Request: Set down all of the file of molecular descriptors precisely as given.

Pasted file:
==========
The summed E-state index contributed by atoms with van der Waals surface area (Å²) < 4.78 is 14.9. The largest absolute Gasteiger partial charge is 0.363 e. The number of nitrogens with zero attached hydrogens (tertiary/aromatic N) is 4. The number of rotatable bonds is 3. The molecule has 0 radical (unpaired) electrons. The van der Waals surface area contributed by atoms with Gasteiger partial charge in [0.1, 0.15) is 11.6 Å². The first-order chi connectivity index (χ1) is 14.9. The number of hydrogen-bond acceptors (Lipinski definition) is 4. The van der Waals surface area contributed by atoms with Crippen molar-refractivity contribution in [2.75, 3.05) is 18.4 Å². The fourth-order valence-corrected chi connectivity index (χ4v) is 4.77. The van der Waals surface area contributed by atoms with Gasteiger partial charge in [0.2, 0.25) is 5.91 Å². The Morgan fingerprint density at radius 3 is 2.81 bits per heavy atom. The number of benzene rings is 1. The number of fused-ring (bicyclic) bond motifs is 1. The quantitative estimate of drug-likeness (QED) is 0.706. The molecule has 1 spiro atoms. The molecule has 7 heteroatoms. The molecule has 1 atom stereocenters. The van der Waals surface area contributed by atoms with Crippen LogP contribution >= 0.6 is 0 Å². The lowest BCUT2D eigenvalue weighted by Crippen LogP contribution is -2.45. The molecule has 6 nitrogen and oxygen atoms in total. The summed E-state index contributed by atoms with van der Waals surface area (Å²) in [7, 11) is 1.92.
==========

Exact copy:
The summed E-state index contributed by atoms with van der Waals surface area (Å²) < 4.78 is 14.9. The largest absolute Gasteiger partial charge is 0.363 e. The number of nitrogens with zero attached hydrogens (tertiary/aromatic N) is 4. The number of rotatable bonds is 3. The molecule has 0 radical (unpaired) electrons. The van der Waals surface area contributed by atoms with Gasteiger partial charge in [0.1, 0.15) is 11.6 Å². The first-order chi connectivity index (χ1) is 14.9. The number of hydrogen-bond acceptors (Lipinski definition) is 4. The van der Waals surface area contributed by atoms with Crippen molar-refractivity contribution in [2.75, 3.05) is 18.4 Å². The fourth-order valence-corrected chi connectivity index (χ4v) is 4.77. The van der Waals surface area contributed by atoms with Gasteiger partial charge in [0.2, 0.25) is 5.91 Å². The Morgan fingerprint density at radius 3 is 2.81 bits per heavy atom. The number of benzene rings is 1. The number of fused-ring (bicyclic) bond motifs is 1. The quantitative estimate of drug-likeness (QED) is 0.706. The molecule has 1 spiro atoms. The molecule has 7 heteroatoms. The molecule has 1 atom stereocenters. The van der Waals surface area contributed by atoms with Crippen LogP contribution >= 0.6 is 0 Å². The lowest BCUT2D eigenvalue weighted by Crippen LogP contribution is -2.45. The molecule has 6 nitrogen and oxygen atoms in total. The summed E-state index contributed by atoms with van der Waals surface area (Å²) in [7, 11) is 1.92.